Addictive Properties of Nicotine


Boston Globe on 7/18/96:

Authors say new study confirms nicotine's addictive properties

Adding further evidence for the addicting power of tobacco, a new study reveals that nicotine targets the same "reward system" in the brain as cocaine, amphetamines and morphine, and that it stimulates the brain in the same way those drugs do.

Like those addicting drugs, nicotine speeds up activity in a part of the brain that harbors nerves influencing emotions and motivation, the scientists said.

It also triggers the brain's release of a chemical messenger, dopamine, which has been been linked to the addicting effects of other drugs.

Published as a letter in today's issue of the journal Science, the report from Italian researchers strengthened the conclusion of most addiction specialists about nicotine's similarity to other drugs that incite compulsive use and abuse.

By chance, the report comes as GOP presidential candidate Bob Dole has become entangled in a debate about nicotine's status as an adductive drug. "You know, there is a mixed view among scientists and doctors whether it's addictive or not," Dole told NBC's Katie Couric in an interview earlier this month. "I'm not certain it's addictive."

Alan Leshner, director of the National Institute on Drug Abuse, declined to comment on Dole's assertions, but in an interview said of the new report: "In the scientific community there is fundamentally no question about nicotine's being addicting. this study reinforces the commonality between nicotine's physiological effects and those of other addicting substances."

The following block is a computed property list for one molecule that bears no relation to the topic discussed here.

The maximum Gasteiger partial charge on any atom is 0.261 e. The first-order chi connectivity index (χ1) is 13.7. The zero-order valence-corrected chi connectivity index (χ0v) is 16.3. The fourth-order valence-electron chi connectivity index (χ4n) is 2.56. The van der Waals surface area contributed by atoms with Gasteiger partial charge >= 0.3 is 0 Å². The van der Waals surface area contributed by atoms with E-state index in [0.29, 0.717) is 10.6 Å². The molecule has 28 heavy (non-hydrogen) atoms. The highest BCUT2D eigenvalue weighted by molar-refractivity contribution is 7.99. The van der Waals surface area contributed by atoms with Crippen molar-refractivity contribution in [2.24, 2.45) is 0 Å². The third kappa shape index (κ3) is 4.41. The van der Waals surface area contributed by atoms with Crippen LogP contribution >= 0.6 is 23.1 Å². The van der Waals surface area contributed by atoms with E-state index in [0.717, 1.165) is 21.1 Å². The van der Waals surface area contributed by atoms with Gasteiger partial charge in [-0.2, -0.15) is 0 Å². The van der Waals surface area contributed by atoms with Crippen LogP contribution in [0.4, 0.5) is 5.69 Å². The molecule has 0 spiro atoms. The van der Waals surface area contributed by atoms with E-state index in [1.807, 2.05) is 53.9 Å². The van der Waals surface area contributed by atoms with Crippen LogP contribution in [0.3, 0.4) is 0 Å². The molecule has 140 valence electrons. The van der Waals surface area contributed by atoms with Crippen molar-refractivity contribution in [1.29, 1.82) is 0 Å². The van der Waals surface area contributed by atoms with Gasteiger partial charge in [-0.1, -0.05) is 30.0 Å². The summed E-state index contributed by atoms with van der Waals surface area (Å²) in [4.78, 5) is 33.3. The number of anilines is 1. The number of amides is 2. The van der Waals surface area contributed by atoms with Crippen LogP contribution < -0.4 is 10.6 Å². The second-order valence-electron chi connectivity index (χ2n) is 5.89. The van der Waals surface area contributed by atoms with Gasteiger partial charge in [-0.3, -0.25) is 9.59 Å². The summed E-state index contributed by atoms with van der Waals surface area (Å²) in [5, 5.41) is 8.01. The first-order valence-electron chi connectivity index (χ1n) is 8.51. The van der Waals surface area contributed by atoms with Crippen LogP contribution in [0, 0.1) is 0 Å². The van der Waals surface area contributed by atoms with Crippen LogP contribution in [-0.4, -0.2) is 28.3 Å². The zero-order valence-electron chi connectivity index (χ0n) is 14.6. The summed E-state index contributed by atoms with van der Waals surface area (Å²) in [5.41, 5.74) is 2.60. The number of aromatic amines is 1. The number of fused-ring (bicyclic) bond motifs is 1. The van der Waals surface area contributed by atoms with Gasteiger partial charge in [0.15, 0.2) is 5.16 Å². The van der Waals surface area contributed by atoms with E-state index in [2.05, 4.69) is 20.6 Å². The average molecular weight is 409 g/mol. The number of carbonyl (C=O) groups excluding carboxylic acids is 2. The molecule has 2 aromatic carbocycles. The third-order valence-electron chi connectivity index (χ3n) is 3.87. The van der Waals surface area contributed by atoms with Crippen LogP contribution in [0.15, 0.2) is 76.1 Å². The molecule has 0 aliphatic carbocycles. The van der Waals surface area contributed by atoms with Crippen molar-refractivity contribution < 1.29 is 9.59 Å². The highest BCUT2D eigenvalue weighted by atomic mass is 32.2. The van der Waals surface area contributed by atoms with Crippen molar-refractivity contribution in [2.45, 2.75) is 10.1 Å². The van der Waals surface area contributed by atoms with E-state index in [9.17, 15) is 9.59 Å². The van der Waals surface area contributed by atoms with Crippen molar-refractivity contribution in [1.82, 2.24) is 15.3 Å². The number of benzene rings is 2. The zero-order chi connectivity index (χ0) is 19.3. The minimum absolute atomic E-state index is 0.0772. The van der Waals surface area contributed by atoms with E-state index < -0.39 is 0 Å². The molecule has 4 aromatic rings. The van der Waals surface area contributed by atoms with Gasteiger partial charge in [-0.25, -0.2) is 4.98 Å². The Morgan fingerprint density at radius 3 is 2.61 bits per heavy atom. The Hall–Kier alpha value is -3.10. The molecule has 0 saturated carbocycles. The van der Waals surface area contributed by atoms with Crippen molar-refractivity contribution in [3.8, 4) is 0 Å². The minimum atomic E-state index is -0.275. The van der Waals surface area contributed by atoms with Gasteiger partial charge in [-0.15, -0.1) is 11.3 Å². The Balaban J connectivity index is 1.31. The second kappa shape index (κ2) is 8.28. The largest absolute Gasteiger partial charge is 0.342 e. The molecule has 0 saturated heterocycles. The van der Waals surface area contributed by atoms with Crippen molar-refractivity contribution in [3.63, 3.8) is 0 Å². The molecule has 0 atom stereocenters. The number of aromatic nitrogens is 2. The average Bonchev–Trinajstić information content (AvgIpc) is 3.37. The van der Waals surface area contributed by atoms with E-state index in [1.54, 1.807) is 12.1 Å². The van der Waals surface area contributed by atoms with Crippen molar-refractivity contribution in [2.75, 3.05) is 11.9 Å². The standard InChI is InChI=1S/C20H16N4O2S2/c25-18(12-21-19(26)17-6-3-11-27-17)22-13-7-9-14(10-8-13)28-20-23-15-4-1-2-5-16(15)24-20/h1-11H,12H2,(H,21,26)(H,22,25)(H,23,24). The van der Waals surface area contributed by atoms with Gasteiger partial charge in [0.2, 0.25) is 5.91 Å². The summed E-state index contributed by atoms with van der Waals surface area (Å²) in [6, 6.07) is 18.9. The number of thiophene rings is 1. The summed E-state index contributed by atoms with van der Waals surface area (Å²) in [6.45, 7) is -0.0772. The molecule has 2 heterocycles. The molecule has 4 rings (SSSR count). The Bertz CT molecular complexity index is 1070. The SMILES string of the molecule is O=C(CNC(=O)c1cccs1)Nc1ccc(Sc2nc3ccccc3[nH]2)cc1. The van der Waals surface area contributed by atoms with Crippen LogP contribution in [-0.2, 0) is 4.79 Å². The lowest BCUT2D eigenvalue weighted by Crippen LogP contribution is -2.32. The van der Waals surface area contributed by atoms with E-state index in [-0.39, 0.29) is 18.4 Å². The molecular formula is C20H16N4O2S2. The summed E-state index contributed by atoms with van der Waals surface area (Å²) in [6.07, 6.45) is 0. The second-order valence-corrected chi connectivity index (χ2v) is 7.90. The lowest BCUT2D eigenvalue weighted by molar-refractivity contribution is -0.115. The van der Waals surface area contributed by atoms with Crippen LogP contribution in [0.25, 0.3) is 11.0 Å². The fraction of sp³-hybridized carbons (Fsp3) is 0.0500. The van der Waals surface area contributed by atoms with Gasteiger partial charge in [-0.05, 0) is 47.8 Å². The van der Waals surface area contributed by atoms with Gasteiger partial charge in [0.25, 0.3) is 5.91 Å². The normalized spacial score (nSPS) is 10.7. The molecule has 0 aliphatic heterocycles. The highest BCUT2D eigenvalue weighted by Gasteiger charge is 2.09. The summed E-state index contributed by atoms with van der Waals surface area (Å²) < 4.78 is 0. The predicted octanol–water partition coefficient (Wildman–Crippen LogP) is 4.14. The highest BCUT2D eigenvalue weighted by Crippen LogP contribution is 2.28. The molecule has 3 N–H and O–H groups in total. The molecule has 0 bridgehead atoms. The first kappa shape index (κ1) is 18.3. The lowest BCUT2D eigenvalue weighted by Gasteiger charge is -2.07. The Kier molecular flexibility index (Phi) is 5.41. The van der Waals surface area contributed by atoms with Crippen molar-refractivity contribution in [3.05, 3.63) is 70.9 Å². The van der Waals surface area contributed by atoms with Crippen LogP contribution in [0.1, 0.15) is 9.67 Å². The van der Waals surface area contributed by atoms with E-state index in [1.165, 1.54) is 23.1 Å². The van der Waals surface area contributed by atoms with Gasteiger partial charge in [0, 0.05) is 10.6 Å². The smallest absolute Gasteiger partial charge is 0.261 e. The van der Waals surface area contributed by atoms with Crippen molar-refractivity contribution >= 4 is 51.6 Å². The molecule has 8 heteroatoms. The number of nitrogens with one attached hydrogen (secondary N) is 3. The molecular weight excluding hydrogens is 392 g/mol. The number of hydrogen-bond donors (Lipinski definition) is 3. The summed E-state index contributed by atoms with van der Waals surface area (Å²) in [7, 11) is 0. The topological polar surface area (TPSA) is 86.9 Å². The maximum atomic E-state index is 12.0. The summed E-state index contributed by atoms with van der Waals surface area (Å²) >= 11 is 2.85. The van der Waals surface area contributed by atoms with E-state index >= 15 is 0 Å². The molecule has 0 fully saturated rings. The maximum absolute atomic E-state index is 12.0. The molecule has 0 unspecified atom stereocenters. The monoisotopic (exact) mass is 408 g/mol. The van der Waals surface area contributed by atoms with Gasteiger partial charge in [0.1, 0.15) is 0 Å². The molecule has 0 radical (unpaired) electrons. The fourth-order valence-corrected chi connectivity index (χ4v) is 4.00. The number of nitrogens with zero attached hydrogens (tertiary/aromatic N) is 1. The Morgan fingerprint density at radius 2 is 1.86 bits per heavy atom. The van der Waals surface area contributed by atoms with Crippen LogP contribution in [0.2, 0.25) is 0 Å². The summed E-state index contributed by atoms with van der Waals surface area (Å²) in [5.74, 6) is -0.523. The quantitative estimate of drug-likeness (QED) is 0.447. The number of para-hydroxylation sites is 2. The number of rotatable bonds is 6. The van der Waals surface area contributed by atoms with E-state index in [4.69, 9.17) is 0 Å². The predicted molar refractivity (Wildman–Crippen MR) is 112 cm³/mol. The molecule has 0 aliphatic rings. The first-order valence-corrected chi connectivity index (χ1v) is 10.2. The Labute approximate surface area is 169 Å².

The US Surgeon General declared nicotine an addicting drug in 1988.

The Italian researchers, headed by Gaetano Di Chiara at the University of Cagliari, previously had reported that nicotine injected into rats targets a structure in the brain called the nucleus accumbens. "Most if not all drugs abused by humans stimulate dopamine transmission in the nucleus accumbens," the scientists wrote in the letter Nature.

The newest research goes further. The scientists implanted tine, hair-like electrodes in the brains of rats to more precisely track the action of nicotine. They demonstrated that nicotine spurred the secretion of dopamine in a specific part of the nucleus accumbens, known as the shell, and also caused specific cells in the shell to use more energy.

These findings, the researchers said, show that nicotine shares with other addictive drugs this very specific activity in the brain - activity that scientists believe is critical to the drugs' addictive power. In fact, when scientists deliberately damage nerves in that tine structure, rats that had been trained to self-administer nicotine stop giving themselves the drug.

Leslie L. Iversen, a pharmacologist at the University of Oxford in England, wrote in an accompanying article that the Italian research "adds new weight to the conclusion that nicotine is indeed addictive."


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